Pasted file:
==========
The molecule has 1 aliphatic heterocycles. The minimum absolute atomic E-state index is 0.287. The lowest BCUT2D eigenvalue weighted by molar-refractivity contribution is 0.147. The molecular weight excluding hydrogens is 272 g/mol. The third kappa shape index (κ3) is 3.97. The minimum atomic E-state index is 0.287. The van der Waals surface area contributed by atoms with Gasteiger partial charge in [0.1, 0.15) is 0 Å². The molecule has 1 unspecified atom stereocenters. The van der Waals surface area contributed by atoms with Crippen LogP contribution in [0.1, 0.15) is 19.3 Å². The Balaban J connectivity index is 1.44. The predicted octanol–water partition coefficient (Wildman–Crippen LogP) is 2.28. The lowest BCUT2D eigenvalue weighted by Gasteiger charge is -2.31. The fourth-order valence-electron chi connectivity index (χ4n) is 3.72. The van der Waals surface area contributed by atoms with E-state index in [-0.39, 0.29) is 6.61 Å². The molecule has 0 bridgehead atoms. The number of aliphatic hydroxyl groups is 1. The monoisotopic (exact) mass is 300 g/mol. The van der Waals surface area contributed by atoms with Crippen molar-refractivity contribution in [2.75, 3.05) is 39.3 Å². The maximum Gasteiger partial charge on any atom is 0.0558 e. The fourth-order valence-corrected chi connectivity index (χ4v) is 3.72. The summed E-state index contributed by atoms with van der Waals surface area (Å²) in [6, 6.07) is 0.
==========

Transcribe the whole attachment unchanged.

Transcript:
The molecule has 1 aliphatic heterocycles. The minimum absolute atomic E-state index is 0.287. The lowest BCUT2D eigenvalue weighted by molar-refractivity contribution is 0.147. The molecular weight excluding hydrogens is 272 g/mol. The third kappa shape index (κ3) is 3.97. The minimum atomic E-state index is 0.287. The van der Waals surface area contributed by atoms with Gasteiger partial charge in [0.1, 0.15) is 0 Å². The molecule has 1 unspecified atom stereocenters. The van der Waals surface area contributed by atoms with Crippen LogP contribution in [0.1, 0.15) is 19.3 Å². The Balaban J connectivity index is 1.44. The predicted octanol–water partition coefficient (Wildman–Crippen LogP) is 2.28. The lowest BCUT2D eigenvalue weighted by Gasteiger charge is -2.31. The fourth-order valence-electron chi connectivity index (χ4n) is 3.72. The van der Waals surface area contributed by atoms with E-state index in [-0.39, 0.29) is 6.61 Å². The molecule has 0 bridgehead atoms. The number of aliphatic hydroxyl groups is 1. The monoisotopic (exact) mass is 300 g/mol. The van der Waals surface area contributed by atoms with Crippen molar-refractivity contribution in [2.75, 3.05) is 39.3 Å². The maximum Gasteiger partial charge on any atom is 0.0558 e. The fourth-order valence-corrected chi connectivity index (χ4v) is 3.72. The summed E-state index contributed by atoms with van der Waals surface area (Å²) in [6, 6.07) is 0.